Early US History Book Review
How has our view of America before 1607 changed?
The Mound Builders, or Adena-Hopewell Culture, flourished around 500 BC and lasted until 400 AD when global cooling led to their decline. Eventually global warming and a northward Toltec migration revived this culture, but it was never quite the same. The city of Cahokia was erected near the site that would be St. Louis, and flourished for a time. After that, the Iroquois and Cherokee began to migrate north, providing a possible Mexican link between the southern peoples and the northern. The inclusion of goods such as corn and barley brought about an agricultural change as Indians then began to cultivate said crops, changing their way of life towards what is now recognized as the woodland folk, which included the Algonquin, who migrated from Siberia and were known to be a highly patriarchal society.
The coming of the Spaniards was not an easy time for the Native Americans, as they brought disease in the form of smallpox that killed many due to no known cure at the time. This also led to much fighting between tribes that was largely meant to increase their numbers so as to prove dominant to other tribes. Also thanks to Spain’s influence America was given its culture largely thanks to Spanish influence.
Attempts to colonize in Florida and New Mexico were fiercely resisted by the local Indian tribes. The lost colony of Roanoke stands as an example of the hardship and ferocity with which the Indians treated what they saw as invaders to their lands. Roughly 100 souls were thought to have simply vanished, though in truth they were either massacred or taken in by the Hatteras tribe.
How did New England try and ultimately fail to create a Puritan utopia?
The pilgrims, also known as separatists, were the driving force behind the secession from
England and the rule of the monarchy, and were blown by a storm towards
Massachusetts rather than New York where they had initially intended to land (Brinkley, 2000). The Mayflower Compact was the closest to a constitution that was written in that time, and was constructed to govern the people where England could not.
A large difference in religion was that in Massachusetts the ruling class were the
religious, where to the north it was the rich that made the rules. In Massachusetts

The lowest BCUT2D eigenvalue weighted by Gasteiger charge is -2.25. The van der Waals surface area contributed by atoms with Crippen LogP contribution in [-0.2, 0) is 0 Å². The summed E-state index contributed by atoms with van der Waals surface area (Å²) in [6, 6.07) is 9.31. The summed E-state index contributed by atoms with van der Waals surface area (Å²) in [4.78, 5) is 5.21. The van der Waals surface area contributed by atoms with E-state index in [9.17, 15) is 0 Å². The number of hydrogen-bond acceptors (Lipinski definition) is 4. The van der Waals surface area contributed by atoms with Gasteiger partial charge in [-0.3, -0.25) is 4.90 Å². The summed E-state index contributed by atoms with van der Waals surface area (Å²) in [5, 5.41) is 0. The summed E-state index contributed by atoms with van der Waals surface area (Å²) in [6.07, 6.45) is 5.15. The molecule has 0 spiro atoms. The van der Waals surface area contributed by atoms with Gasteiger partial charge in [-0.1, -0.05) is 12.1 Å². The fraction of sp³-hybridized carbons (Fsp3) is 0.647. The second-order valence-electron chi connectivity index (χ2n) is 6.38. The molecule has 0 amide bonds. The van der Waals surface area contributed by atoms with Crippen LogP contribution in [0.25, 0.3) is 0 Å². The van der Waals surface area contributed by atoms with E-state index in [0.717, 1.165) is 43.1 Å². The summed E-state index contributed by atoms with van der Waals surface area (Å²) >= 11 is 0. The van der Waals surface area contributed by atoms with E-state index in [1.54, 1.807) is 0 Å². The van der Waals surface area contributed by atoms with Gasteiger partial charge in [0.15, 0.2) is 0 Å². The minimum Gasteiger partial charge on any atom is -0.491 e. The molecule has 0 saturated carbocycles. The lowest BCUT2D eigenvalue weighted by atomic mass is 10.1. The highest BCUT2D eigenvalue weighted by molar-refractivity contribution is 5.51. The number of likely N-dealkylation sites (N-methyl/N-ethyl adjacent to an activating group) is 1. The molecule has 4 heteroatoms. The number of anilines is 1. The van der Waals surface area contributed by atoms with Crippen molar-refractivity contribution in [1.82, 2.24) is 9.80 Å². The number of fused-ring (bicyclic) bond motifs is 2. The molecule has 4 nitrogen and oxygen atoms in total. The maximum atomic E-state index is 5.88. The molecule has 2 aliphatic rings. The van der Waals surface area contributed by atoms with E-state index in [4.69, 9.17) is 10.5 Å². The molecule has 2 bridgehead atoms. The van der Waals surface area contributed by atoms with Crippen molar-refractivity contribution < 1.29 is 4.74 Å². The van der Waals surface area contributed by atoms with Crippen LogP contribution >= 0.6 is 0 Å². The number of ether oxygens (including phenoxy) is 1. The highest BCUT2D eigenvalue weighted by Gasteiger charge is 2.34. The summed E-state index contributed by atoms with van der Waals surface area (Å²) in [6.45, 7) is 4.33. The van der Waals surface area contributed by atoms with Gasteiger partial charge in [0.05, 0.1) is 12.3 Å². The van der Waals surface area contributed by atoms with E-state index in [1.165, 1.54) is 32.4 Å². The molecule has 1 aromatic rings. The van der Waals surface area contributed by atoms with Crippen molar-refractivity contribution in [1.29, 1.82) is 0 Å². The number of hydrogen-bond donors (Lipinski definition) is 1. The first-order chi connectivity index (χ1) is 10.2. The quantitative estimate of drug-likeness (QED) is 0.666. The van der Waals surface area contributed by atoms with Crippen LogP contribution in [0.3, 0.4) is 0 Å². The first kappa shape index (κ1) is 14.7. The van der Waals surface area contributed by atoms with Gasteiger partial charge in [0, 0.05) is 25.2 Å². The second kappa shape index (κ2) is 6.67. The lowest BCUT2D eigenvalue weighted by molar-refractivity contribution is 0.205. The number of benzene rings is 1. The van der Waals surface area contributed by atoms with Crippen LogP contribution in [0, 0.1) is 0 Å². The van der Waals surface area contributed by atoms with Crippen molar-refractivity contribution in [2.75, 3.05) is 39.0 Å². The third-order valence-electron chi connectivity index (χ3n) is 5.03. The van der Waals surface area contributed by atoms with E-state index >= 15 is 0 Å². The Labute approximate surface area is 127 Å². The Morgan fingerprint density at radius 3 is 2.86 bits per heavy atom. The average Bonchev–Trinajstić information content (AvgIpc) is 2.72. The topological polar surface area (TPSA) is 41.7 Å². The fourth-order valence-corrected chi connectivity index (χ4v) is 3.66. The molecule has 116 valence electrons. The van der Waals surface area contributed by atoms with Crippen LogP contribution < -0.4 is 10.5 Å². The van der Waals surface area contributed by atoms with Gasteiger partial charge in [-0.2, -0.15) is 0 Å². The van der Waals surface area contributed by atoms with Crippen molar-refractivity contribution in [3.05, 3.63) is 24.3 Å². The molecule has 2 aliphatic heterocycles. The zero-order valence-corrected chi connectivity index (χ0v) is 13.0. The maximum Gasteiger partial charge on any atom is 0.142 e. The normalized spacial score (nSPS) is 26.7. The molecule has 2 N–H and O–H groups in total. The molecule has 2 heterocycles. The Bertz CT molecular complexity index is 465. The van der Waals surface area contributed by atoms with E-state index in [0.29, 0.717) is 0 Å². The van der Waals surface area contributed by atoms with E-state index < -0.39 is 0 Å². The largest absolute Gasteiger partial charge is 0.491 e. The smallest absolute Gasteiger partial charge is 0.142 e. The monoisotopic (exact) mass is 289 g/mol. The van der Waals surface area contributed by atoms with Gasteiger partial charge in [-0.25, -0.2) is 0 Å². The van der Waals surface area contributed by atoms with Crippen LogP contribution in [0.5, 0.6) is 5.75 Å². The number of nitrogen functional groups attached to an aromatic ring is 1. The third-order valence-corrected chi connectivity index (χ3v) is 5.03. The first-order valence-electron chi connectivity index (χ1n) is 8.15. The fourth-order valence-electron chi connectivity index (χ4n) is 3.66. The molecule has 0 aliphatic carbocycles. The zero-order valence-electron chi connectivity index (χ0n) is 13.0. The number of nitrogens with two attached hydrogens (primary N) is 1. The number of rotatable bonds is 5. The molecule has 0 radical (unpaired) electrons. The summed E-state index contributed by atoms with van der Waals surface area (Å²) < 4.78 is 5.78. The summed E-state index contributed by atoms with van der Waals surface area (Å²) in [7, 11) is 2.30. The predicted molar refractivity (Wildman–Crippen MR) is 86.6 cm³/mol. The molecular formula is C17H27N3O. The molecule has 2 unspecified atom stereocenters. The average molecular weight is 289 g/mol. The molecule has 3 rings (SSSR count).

there was what was called the Rule of the Saints, in which roughly one quarter of the population qualified to be visible saints that could directly affect the budding New
In the 1630’s, in response to animosity between the people and Charles I, thousands of individuals, mostly of the middle class, made their way from England to
the colonies, fleeing the rule of Charles I. Despite New England becoming a utopia of religion and becoming tightly knit under the Puritan lifestyle it was bound to fail as the generation following began to only pay lip service to the religion, seeing it as less important than the other tenets of life amongst the colonies and thereby denying its overall importance as other factors such as The Restoration and King Phillip’s War began to press harder upon the colonies, forcing a rule that many had sought to escape. Through English rule the Puritan utopia that had been created swiftly faded away in favor of an American ideal that, while eventually realized, was not fully recognized for many years.
How did the Southern colonies become slave societies?
Initially planters hired on indentured servants for a period of 7 years, taking mostly those from Wessex and Mercia (Brinkley, 2000). Different from East Anglia, in Wessex it was simply accepted that inequality was a factor of life, that there were distinct classes that could not be changed.
The foundations of Jamestown were hard won and fraught with peril, as the death rate was horrendous to begin with, as the settlers were unprepared for the conditions that awaited them. In 1619 it was abandoned thanks to famine, though a relief effort eventually made it relevant again.